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Alexander Hamilton Bridge, Base - Arch #1 2002

That little slip of a river is the Harlem River. The Bronx is on the left. A hundred years ago, the area that we now call "The Bronx" was simply called "The Mainland" because unlike the other Boroughs of NYC it is not an island but a peninsula surrounded by water on three sides:

The Bronx and Manhattan are separated on the West by the Harlem River. Not exactly a raging river, but enough so that you need bridges to cross from the Bronx to Manhattan. Further up on the Western perimeter is the great Hudson River which separates the Bronx from Jersey -- a foreign country to us Bronx kids. We didn't even consider The Bronx to be a part of New York. Going into Manhattan we say we were "going into the city."

Bisecting the Bronx vertically is the Bronx River. Sometimes this is nothing more than a trickle. But it empties out into the East River on the southern border.

I have a giant map of the Bronx and it's been fun to look at the surrounding islands and try to imagine what they're like:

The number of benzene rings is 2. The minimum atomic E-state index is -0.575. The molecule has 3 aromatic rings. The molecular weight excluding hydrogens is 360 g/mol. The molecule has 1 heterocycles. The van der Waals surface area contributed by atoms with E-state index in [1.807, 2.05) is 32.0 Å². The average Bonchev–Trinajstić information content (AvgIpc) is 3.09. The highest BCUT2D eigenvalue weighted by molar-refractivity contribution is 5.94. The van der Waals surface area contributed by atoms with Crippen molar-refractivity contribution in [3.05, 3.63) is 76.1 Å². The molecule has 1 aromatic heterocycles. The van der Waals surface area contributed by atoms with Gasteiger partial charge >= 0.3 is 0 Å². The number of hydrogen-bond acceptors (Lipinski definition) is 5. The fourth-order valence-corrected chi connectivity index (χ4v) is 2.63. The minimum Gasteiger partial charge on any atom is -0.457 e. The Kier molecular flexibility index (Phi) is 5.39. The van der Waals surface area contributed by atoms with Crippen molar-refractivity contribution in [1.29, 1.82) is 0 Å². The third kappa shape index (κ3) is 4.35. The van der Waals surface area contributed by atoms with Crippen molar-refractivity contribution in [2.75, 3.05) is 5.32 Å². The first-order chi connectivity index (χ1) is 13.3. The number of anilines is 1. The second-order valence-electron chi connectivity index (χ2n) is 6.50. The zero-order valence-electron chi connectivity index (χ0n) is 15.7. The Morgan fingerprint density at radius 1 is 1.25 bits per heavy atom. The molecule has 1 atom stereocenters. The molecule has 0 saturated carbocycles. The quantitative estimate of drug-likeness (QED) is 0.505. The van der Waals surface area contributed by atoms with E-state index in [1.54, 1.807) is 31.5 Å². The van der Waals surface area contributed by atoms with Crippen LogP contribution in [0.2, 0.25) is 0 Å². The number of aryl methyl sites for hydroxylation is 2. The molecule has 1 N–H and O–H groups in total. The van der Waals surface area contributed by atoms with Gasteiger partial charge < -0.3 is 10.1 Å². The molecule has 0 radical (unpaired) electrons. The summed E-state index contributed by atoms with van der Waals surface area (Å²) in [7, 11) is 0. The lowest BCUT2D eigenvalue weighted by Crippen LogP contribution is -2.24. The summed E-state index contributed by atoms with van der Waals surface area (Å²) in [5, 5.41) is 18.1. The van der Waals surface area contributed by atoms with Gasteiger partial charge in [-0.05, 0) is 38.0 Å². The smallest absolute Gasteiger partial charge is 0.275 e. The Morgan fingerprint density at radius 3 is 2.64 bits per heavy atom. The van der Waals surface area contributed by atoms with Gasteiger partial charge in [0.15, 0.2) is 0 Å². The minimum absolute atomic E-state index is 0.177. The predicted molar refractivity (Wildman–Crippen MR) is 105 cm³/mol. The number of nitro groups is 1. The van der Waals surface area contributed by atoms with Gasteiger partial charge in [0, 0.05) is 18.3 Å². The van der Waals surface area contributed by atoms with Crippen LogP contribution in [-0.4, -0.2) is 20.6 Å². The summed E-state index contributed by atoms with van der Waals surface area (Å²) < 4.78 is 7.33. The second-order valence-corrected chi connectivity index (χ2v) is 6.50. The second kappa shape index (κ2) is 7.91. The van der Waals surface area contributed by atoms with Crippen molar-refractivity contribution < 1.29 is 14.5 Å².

To the south, the largest Island within the borders of the Bronx is Rikers Island. Rikers, once known as Hulet's is the largest prison colony within NYC with 10 jails that are spread across an area half the size of Central Park.

Riker's and other islands such as Hart Island and North and South Brother Islands, have traditionally been places of exile. Send them your tired, your sick, your criminals, your people waiting for bail to be raised, your huddled smallpox cases waiting to breathe free, the refuge of your teaming shores. And there's Hart Island, where in Potter's Field, those who couldn't even afford the cost of a funeral are buried.

We lived, though I didn't know it at the time, in the section called Morris Heights.

"Richard Morris was the brother of Lewis Morris, signer of the Declaration of Independence, and half brother of Gouverneur Morris, a principal framer of the U.S. Constitution. A judge of the Vice-Admiralty Court before the Revolution, he became the second chief justice to serve the new state of New York. He moved from the family home, Morrisania, to live on lands he owned overlooking the Harlem River. That property is today the Morris Heights neighborhood of The Bronx." Courtesy Bronx Historical Society

 

I offer several Bronx photographs as Note Cards here

All photography copyright Dave Beckerman.